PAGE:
One of the advantages of writing a book is that other people send you their novels for free. And since you want to send your books to other authors too, it behooves you to pay it forward. The only problem is, when you read the book you are expected to write a review. And let me tell you, nothing is worse than telling somebody their book’s not very good. Writing is a very personal thing, and a book is, in many ways, a part of the author. Telling somebody their book isn’t any good is like telling them they’re ugly. It’s unpleasant. Fortunately, that’s a problem I won’t have with J.G. Faherty’s Cemetery Club.
Cemetery Club is the first book of Faherty’s I have read. I know of him by reputation due to his highly acclaimed young adult novel, Ghosts of Coronado Bay. That effort was rewarded with a Bram Stoker Award Nomination. (He lost to Jonathan Maberry, an honor unto itself). So when I opened Cemetery Club, I expected a YA horror romp. Nothing could be further from the truth.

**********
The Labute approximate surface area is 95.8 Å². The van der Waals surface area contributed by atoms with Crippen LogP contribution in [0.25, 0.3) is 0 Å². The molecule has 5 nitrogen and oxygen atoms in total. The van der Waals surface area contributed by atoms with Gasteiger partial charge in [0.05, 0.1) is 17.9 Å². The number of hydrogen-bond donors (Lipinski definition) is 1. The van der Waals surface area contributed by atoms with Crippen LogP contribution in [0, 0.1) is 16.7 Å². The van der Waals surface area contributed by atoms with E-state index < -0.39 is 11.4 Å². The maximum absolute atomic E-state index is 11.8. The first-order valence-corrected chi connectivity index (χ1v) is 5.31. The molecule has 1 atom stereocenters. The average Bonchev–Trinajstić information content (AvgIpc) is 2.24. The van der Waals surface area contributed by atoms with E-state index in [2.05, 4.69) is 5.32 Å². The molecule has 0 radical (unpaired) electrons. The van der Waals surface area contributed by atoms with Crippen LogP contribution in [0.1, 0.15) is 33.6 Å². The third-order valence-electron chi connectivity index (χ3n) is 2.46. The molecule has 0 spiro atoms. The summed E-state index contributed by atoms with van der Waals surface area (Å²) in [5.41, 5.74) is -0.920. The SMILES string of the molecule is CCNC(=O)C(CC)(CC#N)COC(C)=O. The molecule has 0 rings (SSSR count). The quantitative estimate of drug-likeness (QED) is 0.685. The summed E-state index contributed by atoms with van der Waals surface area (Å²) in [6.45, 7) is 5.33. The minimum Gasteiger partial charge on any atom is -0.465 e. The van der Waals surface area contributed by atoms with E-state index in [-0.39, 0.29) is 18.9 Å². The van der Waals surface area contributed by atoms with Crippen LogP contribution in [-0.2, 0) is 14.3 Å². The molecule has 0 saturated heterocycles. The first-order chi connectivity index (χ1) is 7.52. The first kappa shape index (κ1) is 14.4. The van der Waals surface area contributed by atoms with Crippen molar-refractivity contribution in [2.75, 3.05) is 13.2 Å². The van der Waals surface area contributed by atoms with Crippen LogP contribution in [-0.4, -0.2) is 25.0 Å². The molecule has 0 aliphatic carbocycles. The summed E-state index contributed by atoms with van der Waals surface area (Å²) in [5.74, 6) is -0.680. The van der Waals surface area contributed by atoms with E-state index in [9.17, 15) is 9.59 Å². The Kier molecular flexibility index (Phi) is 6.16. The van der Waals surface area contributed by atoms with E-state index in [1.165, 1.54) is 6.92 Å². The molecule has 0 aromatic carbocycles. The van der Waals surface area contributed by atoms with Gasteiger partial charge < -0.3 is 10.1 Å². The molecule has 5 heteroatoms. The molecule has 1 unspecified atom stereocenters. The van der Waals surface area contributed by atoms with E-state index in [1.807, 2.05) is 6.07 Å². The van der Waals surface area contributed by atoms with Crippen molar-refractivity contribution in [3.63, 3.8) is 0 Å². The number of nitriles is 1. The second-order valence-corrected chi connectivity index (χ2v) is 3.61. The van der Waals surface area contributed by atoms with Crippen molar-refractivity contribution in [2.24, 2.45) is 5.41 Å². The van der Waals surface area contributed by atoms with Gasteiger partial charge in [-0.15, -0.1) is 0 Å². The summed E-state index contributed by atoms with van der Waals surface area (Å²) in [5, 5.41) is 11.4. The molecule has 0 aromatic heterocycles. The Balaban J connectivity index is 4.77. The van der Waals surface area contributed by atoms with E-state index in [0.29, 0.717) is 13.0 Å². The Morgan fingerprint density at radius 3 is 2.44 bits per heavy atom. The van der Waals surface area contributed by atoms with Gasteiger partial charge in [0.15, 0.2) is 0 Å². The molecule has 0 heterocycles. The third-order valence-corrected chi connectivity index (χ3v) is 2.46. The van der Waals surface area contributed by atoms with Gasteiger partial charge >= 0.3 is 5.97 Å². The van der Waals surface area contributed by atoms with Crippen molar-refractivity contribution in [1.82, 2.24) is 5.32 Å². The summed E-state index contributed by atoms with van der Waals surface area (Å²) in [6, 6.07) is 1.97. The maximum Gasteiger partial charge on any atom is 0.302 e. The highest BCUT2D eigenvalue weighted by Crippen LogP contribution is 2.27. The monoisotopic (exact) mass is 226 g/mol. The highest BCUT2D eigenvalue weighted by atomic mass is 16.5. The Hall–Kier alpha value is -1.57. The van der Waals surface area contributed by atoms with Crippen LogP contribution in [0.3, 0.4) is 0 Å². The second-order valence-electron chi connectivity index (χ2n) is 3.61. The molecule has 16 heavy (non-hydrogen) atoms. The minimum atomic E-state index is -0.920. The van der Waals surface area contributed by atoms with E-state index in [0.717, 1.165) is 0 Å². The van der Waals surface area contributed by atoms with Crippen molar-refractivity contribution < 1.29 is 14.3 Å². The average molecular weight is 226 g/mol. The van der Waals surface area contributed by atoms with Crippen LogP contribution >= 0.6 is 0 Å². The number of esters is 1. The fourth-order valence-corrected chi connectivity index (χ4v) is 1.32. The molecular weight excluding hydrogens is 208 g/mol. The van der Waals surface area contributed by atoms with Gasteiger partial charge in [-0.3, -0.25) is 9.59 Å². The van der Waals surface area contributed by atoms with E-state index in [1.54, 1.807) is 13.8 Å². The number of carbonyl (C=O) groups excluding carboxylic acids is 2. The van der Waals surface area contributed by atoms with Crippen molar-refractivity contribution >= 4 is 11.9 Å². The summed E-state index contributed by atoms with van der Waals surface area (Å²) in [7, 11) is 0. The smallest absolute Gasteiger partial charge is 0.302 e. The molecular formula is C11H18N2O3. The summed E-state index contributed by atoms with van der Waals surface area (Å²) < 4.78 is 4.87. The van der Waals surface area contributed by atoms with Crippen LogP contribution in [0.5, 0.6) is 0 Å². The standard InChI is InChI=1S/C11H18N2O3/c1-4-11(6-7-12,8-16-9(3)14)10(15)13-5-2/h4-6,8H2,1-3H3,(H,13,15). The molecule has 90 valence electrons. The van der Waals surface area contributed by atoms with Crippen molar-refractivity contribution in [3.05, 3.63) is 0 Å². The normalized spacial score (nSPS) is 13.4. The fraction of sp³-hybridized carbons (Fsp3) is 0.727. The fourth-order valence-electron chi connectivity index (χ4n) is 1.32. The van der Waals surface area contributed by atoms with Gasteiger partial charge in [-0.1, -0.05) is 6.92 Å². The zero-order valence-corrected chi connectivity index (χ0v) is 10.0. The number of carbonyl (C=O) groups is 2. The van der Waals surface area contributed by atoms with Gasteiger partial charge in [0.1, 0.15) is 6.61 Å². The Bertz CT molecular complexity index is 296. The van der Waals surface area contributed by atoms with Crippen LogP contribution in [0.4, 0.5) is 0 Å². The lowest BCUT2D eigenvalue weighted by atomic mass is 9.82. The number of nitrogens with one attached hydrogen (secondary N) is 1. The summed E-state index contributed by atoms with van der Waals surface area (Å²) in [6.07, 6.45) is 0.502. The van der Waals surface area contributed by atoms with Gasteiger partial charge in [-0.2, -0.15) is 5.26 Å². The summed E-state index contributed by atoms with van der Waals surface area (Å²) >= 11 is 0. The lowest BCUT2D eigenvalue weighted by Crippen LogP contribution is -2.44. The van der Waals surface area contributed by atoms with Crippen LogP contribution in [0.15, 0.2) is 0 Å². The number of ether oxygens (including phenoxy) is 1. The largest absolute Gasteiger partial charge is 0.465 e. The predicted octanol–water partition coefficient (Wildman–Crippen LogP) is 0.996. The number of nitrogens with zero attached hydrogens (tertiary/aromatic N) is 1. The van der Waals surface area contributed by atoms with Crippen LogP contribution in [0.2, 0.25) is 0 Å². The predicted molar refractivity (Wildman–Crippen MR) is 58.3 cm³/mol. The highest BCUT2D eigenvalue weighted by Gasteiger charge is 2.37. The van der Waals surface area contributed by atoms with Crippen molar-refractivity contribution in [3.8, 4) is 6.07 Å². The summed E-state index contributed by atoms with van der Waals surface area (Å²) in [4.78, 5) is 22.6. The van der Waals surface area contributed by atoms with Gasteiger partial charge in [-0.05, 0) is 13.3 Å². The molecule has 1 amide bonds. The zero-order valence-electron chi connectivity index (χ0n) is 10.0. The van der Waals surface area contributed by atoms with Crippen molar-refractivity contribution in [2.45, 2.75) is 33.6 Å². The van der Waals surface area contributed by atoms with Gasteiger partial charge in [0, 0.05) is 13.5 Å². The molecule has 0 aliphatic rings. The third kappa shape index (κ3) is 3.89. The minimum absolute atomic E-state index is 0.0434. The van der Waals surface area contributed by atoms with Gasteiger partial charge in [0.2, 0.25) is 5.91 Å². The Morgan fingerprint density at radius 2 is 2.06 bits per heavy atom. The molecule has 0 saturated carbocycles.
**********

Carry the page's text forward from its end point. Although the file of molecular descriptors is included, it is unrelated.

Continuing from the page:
Cemetery Club is a fun but visceral supernatural zombie novel. It’s got plenty of blood and guts for the gore hounds, while keeping that air of mystery and otherworldly dread that those with more refined tastes prefer. Set in the town of Rocky Point, Cemetery Club tells the story of four friends who years before awakened a sleeping evil that seeks to possess and devour everything in its path. Now it is awake again, and only they can stop it.
Cemetery Club reminded me of some of Stephen King’s early works. It has everything a horror novel needs—insane asylums, tombs, crypts, disbelieving police, heroes in need of redemption. And it offers a new spin on the zombie genre.
I recommend Cemetery Club wholeheartedly to fans of a good, fun horror yarn. Faherty knows how to frighten and he knows how to entertain. You can’t ask for much more than that.